Richt Talks with Macon TD Club

MACON – With a radio microphone being held to his mouth and earphones clamped around his head, Mark Richt answered questions from a radio interviewer Monday night at the Macon Touchdown Club's weekly meeting while autographing photos and shaking hands with fans at the same time.

He called it multitasking, but explaining his team's struggles to questioners while trying to maintain focus on the task at hand has become second nature for the Georgia coach this season.

"This time of year, you're tired," Richt said. "You're tired physically. You're tired emotionally – especially after these last two games. It's been a lot of tension and excitement toward the end of those ballgames, and to come out of there with victories is outstanding, but even so it can take a toll on you."

That didn't stop him from posing for photos, talking about the season and even swapping stories with a fan in her 90s before sitting down for dinner. Really, Richt was just happy to take a break from the grind of a season that has been one long roller coaster ride.

Georgia is off this week following a four-game stretch of games away from home in which the Bulldogs earned a rousing victory against LSU, a stunning defeat at the hands of Florida and held on for two last-second wins against Kentucky and Auburn.

The break – if it can be called that for Richt – was a necessity following what he admits had been a difficult season.

"You put your heart and soul into it, and when you win, it's exciting and emotional, and when you lose, it's horrible and it's still emotional," Richt said. "Everybody is putting a lot of time in it, a lot of effort and a lot of heart, so they all wear you out."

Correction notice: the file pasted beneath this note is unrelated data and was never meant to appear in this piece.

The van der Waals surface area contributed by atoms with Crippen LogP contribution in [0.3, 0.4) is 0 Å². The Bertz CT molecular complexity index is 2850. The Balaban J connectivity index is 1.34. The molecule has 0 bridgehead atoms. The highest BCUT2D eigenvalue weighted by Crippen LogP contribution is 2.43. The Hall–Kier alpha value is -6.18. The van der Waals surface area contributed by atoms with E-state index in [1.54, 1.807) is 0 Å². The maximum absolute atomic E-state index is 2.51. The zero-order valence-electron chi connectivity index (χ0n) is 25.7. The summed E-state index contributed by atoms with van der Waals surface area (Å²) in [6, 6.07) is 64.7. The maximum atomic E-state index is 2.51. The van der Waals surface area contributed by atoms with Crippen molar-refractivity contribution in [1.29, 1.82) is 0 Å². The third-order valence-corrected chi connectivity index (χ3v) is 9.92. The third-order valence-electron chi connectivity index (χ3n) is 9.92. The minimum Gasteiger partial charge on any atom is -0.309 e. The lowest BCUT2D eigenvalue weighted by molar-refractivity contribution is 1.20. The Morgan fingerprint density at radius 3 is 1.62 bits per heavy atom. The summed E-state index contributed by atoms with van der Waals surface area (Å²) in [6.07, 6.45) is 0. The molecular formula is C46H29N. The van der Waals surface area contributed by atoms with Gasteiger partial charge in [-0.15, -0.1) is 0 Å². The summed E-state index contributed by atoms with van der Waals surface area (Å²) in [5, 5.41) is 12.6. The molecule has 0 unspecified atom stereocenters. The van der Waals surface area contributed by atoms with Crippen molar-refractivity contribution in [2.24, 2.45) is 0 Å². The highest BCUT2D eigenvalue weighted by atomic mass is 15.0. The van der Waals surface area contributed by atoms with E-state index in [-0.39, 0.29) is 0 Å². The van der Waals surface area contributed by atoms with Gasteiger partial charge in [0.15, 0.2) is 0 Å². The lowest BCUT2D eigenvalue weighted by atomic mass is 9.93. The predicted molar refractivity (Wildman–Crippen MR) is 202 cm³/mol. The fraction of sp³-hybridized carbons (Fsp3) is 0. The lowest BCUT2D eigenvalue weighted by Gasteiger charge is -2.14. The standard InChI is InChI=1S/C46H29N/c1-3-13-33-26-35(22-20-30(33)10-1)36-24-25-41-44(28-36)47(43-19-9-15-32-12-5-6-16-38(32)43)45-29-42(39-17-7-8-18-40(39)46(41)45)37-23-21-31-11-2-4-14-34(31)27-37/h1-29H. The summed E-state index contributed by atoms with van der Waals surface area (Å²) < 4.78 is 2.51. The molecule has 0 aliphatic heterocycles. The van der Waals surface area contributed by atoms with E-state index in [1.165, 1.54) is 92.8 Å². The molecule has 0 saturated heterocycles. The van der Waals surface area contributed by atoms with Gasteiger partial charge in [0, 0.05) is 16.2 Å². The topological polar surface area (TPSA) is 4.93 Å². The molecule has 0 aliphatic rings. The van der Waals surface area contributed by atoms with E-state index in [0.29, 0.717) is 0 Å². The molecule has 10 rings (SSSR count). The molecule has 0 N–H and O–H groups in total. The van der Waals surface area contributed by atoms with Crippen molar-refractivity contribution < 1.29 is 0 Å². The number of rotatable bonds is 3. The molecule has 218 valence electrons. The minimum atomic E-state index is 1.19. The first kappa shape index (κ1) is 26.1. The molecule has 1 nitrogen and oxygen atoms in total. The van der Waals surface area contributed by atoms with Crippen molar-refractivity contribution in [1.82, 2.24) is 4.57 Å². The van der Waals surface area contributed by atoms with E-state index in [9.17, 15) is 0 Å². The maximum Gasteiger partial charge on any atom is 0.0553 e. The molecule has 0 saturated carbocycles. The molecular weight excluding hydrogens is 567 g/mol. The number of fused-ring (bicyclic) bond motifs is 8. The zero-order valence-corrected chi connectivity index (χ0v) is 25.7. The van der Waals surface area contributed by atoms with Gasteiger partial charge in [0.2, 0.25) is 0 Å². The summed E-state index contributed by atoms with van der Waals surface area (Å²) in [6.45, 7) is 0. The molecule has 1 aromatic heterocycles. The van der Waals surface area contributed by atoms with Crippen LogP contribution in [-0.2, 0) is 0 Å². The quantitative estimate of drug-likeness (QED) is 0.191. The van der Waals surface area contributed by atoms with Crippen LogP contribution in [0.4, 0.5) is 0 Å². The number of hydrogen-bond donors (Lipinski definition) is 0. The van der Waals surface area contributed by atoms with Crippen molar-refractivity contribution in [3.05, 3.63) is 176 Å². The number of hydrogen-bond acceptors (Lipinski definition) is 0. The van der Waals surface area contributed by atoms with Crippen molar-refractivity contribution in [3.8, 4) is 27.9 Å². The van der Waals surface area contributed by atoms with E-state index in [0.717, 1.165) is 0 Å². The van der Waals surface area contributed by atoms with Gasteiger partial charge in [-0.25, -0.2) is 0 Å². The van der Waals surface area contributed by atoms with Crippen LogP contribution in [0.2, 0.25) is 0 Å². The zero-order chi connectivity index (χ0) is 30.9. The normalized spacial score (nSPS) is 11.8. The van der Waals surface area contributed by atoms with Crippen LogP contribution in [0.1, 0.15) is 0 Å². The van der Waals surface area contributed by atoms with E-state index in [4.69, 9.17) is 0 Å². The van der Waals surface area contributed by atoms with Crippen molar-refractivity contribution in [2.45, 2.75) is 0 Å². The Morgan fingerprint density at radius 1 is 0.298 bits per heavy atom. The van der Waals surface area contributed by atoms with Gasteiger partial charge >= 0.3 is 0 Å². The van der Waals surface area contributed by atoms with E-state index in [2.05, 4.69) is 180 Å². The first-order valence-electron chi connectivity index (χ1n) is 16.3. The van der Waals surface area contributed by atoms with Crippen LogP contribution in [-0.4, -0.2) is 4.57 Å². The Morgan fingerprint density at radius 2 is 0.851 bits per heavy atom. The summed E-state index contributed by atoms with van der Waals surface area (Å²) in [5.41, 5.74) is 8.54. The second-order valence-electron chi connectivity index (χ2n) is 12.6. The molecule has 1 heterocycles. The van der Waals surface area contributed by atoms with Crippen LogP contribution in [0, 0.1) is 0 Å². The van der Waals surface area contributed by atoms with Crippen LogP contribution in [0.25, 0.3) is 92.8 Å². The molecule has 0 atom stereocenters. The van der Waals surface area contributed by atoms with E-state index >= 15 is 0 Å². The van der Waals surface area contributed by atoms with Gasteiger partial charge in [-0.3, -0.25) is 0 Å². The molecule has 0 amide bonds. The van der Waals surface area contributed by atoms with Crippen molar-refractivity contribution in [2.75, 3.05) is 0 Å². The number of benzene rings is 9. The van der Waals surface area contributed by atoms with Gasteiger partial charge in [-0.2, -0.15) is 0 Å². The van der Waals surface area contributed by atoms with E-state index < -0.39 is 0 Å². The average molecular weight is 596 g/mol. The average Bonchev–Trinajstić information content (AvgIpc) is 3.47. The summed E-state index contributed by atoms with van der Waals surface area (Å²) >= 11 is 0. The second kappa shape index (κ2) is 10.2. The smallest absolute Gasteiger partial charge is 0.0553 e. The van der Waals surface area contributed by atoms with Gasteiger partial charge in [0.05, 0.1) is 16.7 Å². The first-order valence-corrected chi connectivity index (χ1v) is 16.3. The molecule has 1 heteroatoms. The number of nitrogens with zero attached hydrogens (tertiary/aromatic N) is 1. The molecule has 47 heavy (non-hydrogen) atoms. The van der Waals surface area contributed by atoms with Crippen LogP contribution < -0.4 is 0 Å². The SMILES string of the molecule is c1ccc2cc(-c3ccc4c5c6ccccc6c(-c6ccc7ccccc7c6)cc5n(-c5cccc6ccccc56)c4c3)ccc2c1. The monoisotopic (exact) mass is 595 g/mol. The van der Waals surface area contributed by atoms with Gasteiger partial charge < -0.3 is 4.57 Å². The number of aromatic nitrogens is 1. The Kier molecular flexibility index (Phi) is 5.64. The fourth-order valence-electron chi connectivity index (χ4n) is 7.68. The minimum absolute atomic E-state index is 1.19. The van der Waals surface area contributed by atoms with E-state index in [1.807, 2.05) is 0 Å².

This season, however, has been a bit more draining than most.

While the fans in Macon were excited to see him, Richt has spent more time than he would like the past few weeks defending his team, his coaching staff and explaining why his team hasn't won more convincingly than the numbers on the scoreboard indicate.

"I think people are missing the fact that we've won nine games so far," Richt said. "We're 9-2. We lost to a No. 1 and the No. 3 in America. That's not too shabby. It's not perfection by any means, but I'm proud of this team. I'm proud of how they've battled and fought."

That doesn't mean Richt is calling the season a rousing success.

A 31-0 deficit at halftime against Alabama and a 49-10 thumping against Florida were the low points, but a bevy of injuries have put a strain on the coaching staff, and a failure to reach lofty preseason goals have presented challenges in the locker room.

"We've had some games where we certainly didn't finish the way we wanted to or play the way we wanted to, but it's like life," Richt said. "You get some disappointments, and you could certainly just sack your bats and go home, or you can get back up and fight. We've gone that, and there's a lot to be said for that."

Moral victories don't count in the standings, however, and Richt isn't ready to start reflecting on what might have been.

The Bulldogs face Georgia Tech in two weeks, and Richt isn't interested in deciding how well Georgia traversed the season before it reaches the finish line.

"Our guys, we deal with reality," Richt said. "If we win, it's a job well done. If we lose, we're all disappointed. But the thing about us is, we've got to move forward immediately. When that game's over, you can't sit there and feel sorry for yourself. You've got to dust yourself off, get the new plan and go fight, get to the next battle."

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